Genesis 33:1-2, 37:2-18, Joseph's Coat (9/8/2009)
Many times I have advised the parents of 15-year-old boys that if they let the child live, he'll turn out okay. I've always gotten a special look – half desperate, half hopeful – and the piteous question, "Do you really think so?"
Joseph was Jacob's favorite son from the time Joseph was a little boy. When trouble threatened, favorite-wife Rachel and favorite-son Joseph were safe in the back. Do you think the older boys didn't notice? Or if they didn't notice then, did they remember it later? And to be perfectly fair, Joseph was kind of a pill when he was a teenager. I envision him as being 15 years old in today's passage, even though it says seventeen, because normally only a fifteen-year-old has the unique combination of cluelessness and obnoxiousness that we see in this reading.
As it happened, his brothers let him live, and he turned out okay.
Genesis 37:19-36, Joseph's Coat (9/9/2009)
I have a friend who sends me emails with jokes and stuff. At the end of every email is this tag line – First Law of Holes: When you're in one, stop digging!
Kill Joseph just because he's a pain in the neck? Not a good idea. Then Reuben, who is the oldest and maybe could reason with his brothers, instead decides not to argue about it, just to come back later and get the boy. That's not a great plan, but it's a plan. Instead of carrying out this plan, he wanders off somewhere – leaving Joseph in the pit and Judah in charge. Judah is the fourth-oldest, but usually he's fairly level-headed. He doesn't want to kill Joseph either. Instead of joining Reuben in the first place in arguing against killing Joseph, he comes up with a second plan – let's sell him!
When he gets back, Reuben has a couple of choices. He can take the money and go after the buyers, or he can tell Jacob the truth and let him send somebody else after the buyers, or he can make the whole situation worse
by lying to Jacob. Guess which one he chooses?
Next time we commit a sin, let's just stop and confess right then, instead of committing another sin to cover it up. The first sin puts us in the hole, but at that point, let's stop digging.
Genesis 45:1-16, Joseph Forgives His Brothers (9/10/2009)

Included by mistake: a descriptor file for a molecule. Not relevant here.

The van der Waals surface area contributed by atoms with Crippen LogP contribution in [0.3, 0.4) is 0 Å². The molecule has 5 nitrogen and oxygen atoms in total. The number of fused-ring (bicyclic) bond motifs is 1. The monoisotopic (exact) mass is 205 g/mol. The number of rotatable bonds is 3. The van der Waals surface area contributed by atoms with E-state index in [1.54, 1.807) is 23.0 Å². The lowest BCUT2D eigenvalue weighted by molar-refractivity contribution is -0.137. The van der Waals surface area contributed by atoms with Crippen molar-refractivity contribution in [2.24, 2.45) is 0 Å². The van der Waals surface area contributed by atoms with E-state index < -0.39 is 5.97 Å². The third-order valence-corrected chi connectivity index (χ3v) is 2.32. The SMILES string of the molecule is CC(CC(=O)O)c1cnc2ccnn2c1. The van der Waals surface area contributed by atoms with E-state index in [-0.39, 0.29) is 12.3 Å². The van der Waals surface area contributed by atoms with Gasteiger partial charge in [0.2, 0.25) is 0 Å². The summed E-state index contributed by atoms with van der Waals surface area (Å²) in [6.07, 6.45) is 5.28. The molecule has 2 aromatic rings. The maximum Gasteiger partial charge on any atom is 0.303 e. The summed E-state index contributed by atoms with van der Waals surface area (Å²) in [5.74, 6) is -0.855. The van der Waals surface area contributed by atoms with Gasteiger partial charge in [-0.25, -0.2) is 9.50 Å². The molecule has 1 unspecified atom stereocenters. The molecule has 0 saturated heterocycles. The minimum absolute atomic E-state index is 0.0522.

When Joseph talks to his brothers after they come down to Egypt, he twice mentions that even though they tried to harm him, God brought good out of it. The first time is below in vss. 4-8, and the second time is in Genesis 50:19-21.
But Joseph said to them, "Do not fear, for am I in the place of God? As for you, you meant evil against me, but God meant it for good, to bring it about that many people should be kept alive, as they are today. So do not fear; I will provide for you and your little ones." Thus he comforted them and spoke kindly to them.
This is commonly paraphrased as "God can use evil for good." No matter what happens, no matter how bad things get, God can find a way to use it for good.
Never, ever make the mistake of reading these verses (or any other verses, for that matter) to mean that God wants
something evil to happen so that
he can use it for good. The Bible doesn't say that anywhere, in spite of what people tell you! To paraphrase Paul, even if I
were to tell you that God likes evil because he can use it for good, you shouldn't believe me.
It's much easier for God to use good
for good, and whenever possible he'd rather use good for even greater good.
Genesis 45:17-28, Joseph Forgives His Brothers (9/11/2009)
Today is a good day to be thinking about forgiveness, reconciliation, and God's ability to use evil for good. God requires us to ask for forgiveness from God and from any person we have harmed, and to be forgiving toward anyone who asks our pardon. Although it takes two to be reconciled, it only takes one not to; we should be sure we are not the one refusing reconciliation, either by action or inaction. Finally, when evil occurs in our lives, we need to be working with God, not opposing him, to bring some good out of it. The fact that evil men committed a monstrous act eight years ago today does not excuse me from being part of God's program.
More Bible Stories for Grownups
Copyright 2009, 2011, 2015, 2021 by Regina L. Hunter. All rights reserved. "Joseph's Coat" is from the Binns family Bible, now in the private collection of Regina Hunter. This page has been prepared for the web site by RPB.
Opinions expressed on this page are solely those of the
author, Regina Hunter, and may or may not be shared by the sponsors or the
Bible-study participants. Thanks to the
Holy Spirit for any useful ideas presented here, and thanks to all the readers
for their support and enthusiasm. All
errors are, of course, the sole responsibility of the author.
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